Tuesday October 15, 2019

Researchers Discover Extremely Harmful Levels of Toxins Found in Enamelled Decoration of Beer and Wine Bottles

For the current research, bottles of beer, wine and spirits were purchased from local and national retail outlets, with the sizes ranging from 50 ml to 750 ml

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Chromium was detected in all green and UVAG bottles, but was only in 40 per cent of brown glass and not present in clear glass. Pixabay

Researchers have discovered extremely harmful levels of toxic carcinogenic substances such as lead, cadmium and chromium in the enamelled decoration of beer, wine and spirits bottles.

The team at the University of Plymouth analysed both the glass and enamelled decorations on a variety of clear and coloured alcohol bottles readily available in shops and supermarkets.

The enamels were of greater concern, with cadmium concentrations of up to 20,000 parts per million in the decorated regions on a range of spirits, beer and wine bottles and lead concentrations up to 80,000 ppm in the decor of various wine bottles. The limit for lead in consumer paints is 90ppm.

beer, wine, toxins
“This poses obvious challenges for the glass industry and for glass recycling and is perhaps something that needs to be factored into future legislation covering this area,” said Turner. Pixabay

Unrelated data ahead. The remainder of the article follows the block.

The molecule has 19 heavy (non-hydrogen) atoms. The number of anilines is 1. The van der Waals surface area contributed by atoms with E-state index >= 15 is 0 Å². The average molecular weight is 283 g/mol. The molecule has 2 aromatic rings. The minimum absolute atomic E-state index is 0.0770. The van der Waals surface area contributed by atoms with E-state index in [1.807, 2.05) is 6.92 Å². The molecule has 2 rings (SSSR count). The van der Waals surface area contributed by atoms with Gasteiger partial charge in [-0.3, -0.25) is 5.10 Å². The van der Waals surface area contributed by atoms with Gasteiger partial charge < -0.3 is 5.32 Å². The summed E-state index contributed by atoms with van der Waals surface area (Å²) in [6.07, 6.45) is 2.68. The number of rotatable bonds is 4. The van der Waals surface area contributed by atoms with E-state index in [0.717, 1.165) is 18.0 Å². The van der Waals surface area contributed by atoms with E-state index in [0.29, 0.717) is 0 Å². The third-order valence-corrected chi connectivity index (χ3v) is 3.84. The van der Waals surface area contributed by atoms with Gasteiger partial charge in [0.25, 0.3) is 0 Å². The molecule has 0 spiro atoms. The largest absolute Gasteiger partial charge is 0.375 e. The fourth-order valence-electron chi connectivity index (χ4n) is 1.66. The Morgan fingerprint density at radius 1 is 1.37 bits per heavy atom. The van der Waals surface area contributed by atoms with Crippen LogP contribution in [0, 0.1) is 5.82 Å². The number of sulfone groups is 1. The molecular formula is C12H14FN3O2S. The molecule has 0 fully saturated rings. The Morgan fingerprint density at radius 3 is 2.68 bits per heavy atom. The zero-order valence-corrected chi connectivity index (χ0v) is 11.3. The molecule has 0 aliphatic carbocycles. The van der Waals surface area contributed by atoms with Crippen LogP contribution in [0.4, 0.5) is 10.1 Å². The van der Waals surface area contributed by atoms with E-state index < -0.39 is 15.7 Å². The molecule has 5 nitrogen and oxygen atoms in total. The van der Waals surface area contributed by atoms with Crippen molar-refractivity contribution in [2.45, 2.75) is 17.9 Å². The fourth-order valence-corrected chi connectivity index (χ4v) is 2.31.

“It has always been a surprise to see such high levels of toxic elements in the products we use on a daily basis. This is just another example of that, and further evidence of harmful elements being unnecessarily used where there are alternatives available,” said Andrew Turner, Associate Professor (Reader) in Aquatic Geochemistry and Pollution Science.

“The added potential for these substances to leach into other items during the waste and recycling process is an obvious and additional cause for concern,” he added in a paper published in the journal Environmental Science and Technology.

The study also showed the elements had the potential to leach from the enamelled glass fragments and when subjected to a standard test that simulates rainfall in a landfill site. For the current research, bottles of beer, wine and spirits were purchased from local and national retail outlets, with the sizes ranging from 50 ml to 750 ml.

beer, wine, toxins
The team at the University of Plymouth analysed both the glass and enamelled decorations on a variety of clear and coloured alcohol bottles readily available in shops and supermarkets. Pixabay

Out of the glass from 89 bottles, 76 were positives for low levels of lead and 55 positive for cadmium. Chromium was detected in all green and UVAG bottles, but was only in 40 per cent of brown glass and not present in clear glass.

ALSO READ: People Who Take Cholesterol-Lowering Statins are at Higher Risk of Developing Type 2 Diabetes

Meanwhile, the enamels of 12 products out of 24 enamelled products tested were based wholly or partly on compounds of either or both lead and cadmium.

“When we contacted suppliers, many of them said the bottles they use are imported or manufactured in a different country than that producing the beverage. “This poses obvious challenges for the glass industry and for glass recycling and is perhaps something that needs to be factored into future legislation covering this area,” said Turner.